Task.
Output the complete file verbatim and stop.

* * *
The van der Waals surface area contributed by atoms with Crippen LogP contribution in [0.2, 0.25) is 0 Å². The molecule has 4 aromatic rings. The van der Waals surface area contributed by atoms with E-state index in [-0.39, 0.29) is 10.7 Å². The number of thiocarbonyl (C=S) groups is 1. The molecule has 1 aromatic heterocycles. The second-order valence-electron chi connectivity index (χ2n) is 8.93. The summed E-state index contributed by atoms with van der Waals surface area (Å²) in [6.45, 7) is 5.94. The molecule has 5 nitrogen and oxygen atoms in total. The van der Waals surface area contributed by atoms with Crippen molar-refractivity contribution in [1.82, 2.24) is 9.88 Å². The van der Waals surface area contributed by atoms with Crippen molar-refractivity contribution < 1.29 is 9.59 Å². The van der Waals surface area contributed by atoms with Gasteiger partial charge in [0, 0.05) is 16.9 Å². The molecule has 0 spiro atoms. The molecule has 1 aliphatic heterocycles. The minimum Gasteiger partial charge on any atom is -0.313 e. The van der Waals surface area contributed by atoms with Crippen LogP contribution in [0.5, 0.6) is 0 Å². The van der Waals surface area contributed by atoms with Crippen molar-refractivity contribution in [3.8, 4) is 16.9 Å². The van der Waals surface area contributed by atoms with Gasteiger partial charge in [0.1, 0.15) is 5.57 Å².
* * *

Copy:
The van der Waals surface area contributed by atoms with Crippen LogP contribution in [0.2, 0.25) is 0 Å². The molecule has 4 aromatic rings. The van der Waals surface area contributed by atoms with E-state index in [-0.39, 0.29) is 10.7 Å². The number of thiocarbonyl (C=S) groups is 1. The molecule has 1 aromatic heterocycles. The second-order valence-electron chi connectivity index (χ2n) is 8.93. The summed E-state index contributed by atoms with van der Waals surface area (Å²) in [6.45, 7) is 5.94. The molecule has 5 nitrogen and oxygen atoms in total. The van der Waals surface area contributed by atoms with Crippen molar-refractivity contribution in [1.82, 2.24) is 9.88 Å². The van der Waals surface area contributed by atoms with Crippen molar-refractivity contribution < 1.29 is 9.59 Å². The van der Waals surface area contributed by atoms with Gasteiger partial charge in [0, 0.05) is 16.9 Å². The molecule has 0 spiro atoms. The molecule has 1 aliphatic heterocycles. The minimum Gasteiger partial charge on any atom is -0.313 e. The van der Waals surface area contributed by atoms with Crippen LogP contribution in [0.5, 0.6) is 0 Å². The van der Waals surface area contributed by atoms with Crippen molar-refractivity contribution in [3.8, 4) is 16.9 Å². The van der Waals surface area contributed by atoms with Gasteiger partial charge in [0.1, 0.15) is 5.57 Å².